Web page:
Siden George Allens kampagne–og politiske karriere–imploderede så ynkeligt sidste år, har den del af det Republikanske Parti, der i mangel af bedre, bedst kan betegnes som “Reagan-fløjen” stået uden en naturlig kandidat. Nej, faktisk har man stået uden nogen kandidat. Det har fået mange til at se sig rundt omkring, for om der dog ikke kunne være nogen, man kunne stille op. Én, der ikke som McCain er sådan lidt småupålidelig, når det gælder statslig indblanding i økonomien. Én der ikke, som Giuliani, reelt er så ukonservativ, at det gør noget. Én der ikke, som Mitt Romney, er mormon. Og én der ikke–øvrige kvaliteter uberørt–som Newt Gingrich har omtrent lige så høje negative “ratings” som O.J. Simpson. Nå ja, og så gerne én, der er relativt kendt, ikke er en levebrødspolitiker, og er udbredt velllidt. En slags Reagan.
Om det er dét–en CABAL eller “talent contest” organiseret af Heritage Foundation m.fl.–der er ved at manifestere sig nu, skal jeg ikke kunne sige, men lige pludselig er der ved at tegne sig billedet af en mulighed, der ihvertfald er interessant.
Og så skifter vi lige emne–et øjeblik.
Jeg har i mere end et årti (faktisk siden jeg fulgte første sæson i USA i begyndelsen af 1990erne) været en inkarneret fan af den amerikanske krimi-koncern/serie “Law & Order” (som nu er den længst kørende serie i TV-historien). Ok, ikke alle “spin-offs” er lige gode–jeg er f.eks. ikke meget begejstret for “Law & Order: Special Victims Unit”, og “Law & Order: Trial By Jury” nåede aldrig at slå igennem. Men originalserien–også de gamle afsnit–er altid værd at se (igen og igen, som man kan næsten hver aften på Hallmark), og det samme er “Law & Order: Criminal Intent” med den fabelagtigt excentriske Vincent D’Onofrio (som Kanal 5 viser herhjemme–midt om natten). Og jeg var særligt glad for nogle sæsoner siden, da man til originalserien skulle finde en ny offentlig anklager. I et årti havde Steven Hill spillet rollen som den gamle sure District Attorney, og det havde han gjort perfekt. Derefter overtog Diane Wiest i en sæson eller to, men hun var ikke spor sej, og det lignende en gang “lad os prøve noget andet med en, der ikke er en gammel, hvid mand”. Og hvem tog de så? En erfaren skuespiller, der samtidig passede godt til rollen, fordi han er gammel advokat og ved, hvordan det er at stille op til valg: Den fhv. Republikanske senator Fred D. Thompson.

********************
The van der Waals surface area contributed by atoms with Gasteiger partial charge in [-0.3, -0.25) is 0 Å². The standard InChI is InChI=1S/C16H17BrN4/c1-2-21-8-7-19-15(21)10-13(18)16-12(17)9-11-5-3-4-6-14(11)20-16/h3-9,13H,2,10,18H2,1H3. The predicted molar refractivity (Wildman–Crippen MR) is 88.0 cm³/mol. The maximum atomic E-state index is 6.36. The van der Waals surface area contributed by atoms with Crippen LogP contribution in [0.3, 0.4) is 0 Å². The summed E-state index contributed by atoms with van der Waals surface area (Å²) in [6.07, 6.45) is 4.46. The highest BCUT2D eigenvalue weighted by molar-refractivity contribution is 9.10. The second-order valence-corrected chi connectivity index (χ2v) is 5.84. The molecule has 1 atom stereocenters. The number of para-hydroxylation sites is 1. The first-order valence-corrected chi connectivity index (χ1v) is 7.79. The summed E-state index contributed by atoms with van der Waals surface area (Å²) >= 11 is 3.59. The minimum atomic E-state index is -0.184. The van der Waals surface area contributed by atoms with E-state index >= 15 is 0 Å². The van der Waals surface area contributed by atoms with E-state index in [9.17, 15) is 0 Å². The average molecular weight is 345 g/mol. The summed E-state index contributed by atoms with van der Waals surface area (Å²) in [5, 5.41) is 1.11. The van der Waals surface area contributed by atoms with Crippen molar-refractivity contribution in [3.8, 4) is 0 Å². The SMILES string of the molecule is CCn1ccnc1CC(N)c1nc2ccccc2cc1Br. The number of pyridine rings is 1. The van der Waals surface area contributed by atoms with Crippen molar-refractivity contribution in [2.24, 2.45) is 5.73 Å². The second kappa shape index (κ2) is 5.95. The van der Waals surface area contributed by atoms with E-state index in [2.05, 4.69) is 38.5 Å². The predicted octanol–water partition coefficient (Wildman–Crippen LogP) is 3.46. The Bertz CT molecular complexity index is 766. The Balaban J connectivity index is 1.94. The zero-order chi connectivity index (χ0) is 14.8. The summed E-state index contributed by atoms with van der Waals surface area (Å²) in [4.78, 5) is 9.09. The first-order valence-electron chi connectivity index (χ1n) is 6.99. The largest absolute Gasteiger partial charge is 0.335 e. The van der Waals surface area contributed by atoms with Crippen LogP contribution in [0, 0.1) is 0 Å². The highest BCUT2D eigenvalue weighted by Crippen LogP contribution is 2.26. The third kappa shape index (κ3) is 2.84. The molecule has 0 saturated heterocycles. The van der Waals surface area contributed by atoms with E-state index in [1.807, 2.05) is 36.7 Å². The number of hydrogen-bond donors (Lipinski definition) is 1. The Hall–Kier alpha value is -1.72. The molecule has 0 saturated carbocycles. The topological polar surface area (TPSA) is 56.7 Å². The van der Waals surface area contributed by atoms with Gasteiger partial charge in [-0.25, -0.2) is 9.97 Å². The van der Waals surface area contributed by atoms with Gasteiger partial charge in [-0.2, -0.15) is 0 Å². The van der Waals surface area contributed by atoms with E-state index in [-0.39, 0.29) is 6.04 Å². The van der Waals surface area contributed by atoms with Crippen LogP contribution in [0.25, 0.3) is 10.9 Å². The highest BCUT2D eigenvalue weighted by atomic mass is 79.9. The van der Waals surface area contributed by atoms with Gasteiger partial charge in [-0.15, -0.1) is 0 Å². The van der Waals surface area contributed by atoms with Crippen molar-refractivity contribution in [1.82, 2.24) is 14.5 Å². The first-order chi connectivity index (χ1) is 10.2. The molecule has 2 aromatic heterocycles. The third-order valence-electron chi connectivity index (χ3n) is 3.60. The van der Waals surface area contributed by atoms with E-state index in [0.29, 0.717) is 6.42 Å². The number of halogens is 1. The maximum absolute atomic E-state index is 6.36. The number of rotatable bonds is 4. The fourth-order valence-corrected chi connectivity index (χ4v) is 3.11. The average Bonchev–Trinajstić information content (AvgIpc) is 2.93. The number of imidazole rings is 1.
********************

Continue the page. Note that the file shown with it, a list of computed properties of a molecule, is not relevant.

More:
Det glædede mig særligt, fordi jeg–udover længe at have syntes, at han var en god skuespiller (bl.a. i Clint Eastwoods “In the Line of Fire” og i flere andre, hvor han typisk spiller præsident, stabschef eller efterretningsmand)–havde bemærket to ting ved ham: At han havde et klart liberalistisk islæt i sine holdninger, og at han–i modsætning til de fleste politikere–bevidst fravalgte at blive karrierepolitiker i resten af sin levetid. Han trak sig således frivilligt efter blot halvanden periode i senatet, og i de otte år han sad der, opnåede han p.b.a. sin stemmeadfærd at blive klassificeret som “libertarian” af Republican Liberty Caucus, som “ratede” ham 70 af 100 på personlig frihed og 87 af 100 på økonomisk frihed. Meget kunne have set anderledes ud, om andre medlemmer af kongressen stemte på den måde–eller hvis en præsident stod for noget lignende.
“Thompson, who plays district attorney Arthur Branch on NBC’s drama Law & Order, said Sunday that he’s going to “leave the door open” and make a decision in the coming months.
“I’m going to wait and see what happens,” Thompson said. “I want to see my colleagues on the campaign trial, what they say, what they emphasize, whether they can carry the ball next November.”
“I think people are somewhat disillusioned. A lot of people are cynical out there. They’re looking for something different,” he said.”
Det er muligt, at det ikke er alvorligt ment. Det er muligt, at det ikke bliver til noget. Det er muligt, at det slet ikke ville være noget at råbe hurra for. Men det er ihvertfald en ganske interessant udvikling–og der er (selvfølgelig) allerede en impromptu “Draft Fred 08”-kampagne, ligesom der er TV-klip og kommentarer bl.a. her. Her er Wall Street Journals indsigtsfulde politiske redaktør, John Fund, med en historie fra dagens avis:
Lights, Camera . . . Candidacy? Fred Thompson is shaking up the GOP presidential field. And he’s not even running yet.